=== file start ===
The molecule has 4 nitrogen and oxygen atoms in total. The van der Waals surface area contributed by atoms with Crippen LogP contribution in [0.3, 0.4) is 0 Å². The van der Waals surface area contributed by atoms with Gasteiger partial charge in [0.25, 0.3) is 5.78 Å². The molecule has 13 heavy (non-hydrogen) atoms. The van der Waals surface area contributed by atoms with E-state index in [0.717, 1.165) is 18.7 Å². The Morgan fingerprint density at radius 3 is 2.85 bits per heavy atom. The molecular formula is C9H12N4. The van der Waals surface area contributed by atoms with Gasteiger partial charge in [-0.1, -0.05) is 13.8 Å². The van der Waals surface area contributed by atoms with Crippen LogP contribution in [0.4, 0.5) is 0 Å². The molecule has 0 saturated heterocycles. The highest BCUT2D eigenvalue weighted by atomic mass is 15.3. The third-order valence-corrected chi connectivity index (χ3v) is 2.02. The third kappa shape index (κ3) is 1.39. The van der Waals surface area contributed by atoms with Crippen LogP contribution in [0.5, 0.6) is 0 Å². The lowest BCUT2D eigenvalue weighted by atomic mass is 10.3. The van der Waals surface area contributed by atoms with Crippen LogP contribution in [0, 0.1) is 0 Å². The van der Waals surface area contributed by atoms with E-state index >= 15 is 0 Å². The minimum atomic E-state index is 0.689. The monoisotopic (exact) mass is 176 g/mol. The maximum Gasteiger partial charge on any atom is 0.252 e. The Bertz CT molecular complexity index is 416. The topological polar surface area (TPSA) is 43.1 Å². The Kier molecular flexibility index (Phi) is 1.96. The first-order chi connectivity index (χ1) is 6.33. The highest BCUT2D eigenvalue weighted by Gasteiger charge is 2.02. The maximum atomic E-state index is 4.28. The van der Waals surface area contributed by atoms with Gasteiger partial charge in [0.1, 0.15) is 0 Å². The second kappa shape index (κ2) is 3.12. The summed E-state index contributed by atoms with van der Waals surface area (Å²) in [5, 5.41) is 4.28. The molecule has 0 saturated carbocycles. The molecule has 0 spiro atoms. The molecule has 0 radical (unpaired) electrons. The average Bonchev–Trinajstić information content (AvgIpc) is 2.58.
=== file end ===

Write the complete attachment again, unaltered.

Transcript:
The molecule has 4 nitrogen and oxygen atoms in total. The van der Waals surface area contributed by atoms with Crippen LogP contribution in [0.3, 0.4) is 0 Å². The van der Waals surface area contributed by atoms with Gasteiger partial charge in [0.25, 0.3) is 5.78 Å². The molecule has 13 heavy (non-hydrogen) atoms. The van der Waals surface area contributed by atoms with E-state index in [0.717, 1.165) is 18.7 Å². The Morgan fingerprint density at radius 3 is 2.85 bits per heavy atom. The molecular formula is C9H12N4. The van der Waals surface area contributed by atoms with Gasteiger partial charge in [-0.1, -0.05) is 13.8 Å². The van der Waals surface area contributed by atoms with Crippen LogP contribution in [0.4, 0.5) is 0 Å². The molecule has 0 saturated heterocycles. The highest BCUT2D eigenvalue weighted by atomic mass is 15.3. The third-order valence-corrected chi connectivity index (χ3v) is 2.02. The third kappa shape index (κ3) is 1.39. The van der Waals surface area contributed by atoms with Crippen LogP contribution in [0.5, 0.6) is 0 Å². The lowest BCUT2D eigenvalue weighted by atomic mass is 10.3. The van der Waals surface area contributed by atoms with Crippen LogP contribution in [0, 0.1) is 0 Å². The van der Waals surface area contributed by atoms with E-state index >= 15 is 0 Å². The minimum atomic E-state index is 0.689. The monoisotopic (exact) mass is 176 g/mol. The maximum Gasteiger partial charge on any atom is 0.252 e. The Bertz CT molecular complexity index is 416. The topological polar surface area (TPSA) is 43.1 Å². The Kier molecular flexibility index (Phi) is 1.96. The first-order chi connectivity index (χ1) is 6.33. The highest BCUT2D eigenvalue weighted by Gasteiger charge is 2.02. The maximum atomic E-state index is 4.28. The van der Waals surface area contributed by atoms with Gasteiger partial charge in [0.1, 0.15) is 0 Å². The second kappa shape index (κ2) is 3.12. The summed E-state index contributed by atoms with van der Waals surface area (Å²) in [5, 5.41) is 4.28. The molecule has 0 saturated carbocycles. The molecule has 0 spiro atoms. The molecule has 0 radical (unpaired) electrons. The average Bonchev–Trinajstić information content (AvgIpc) is 2.58.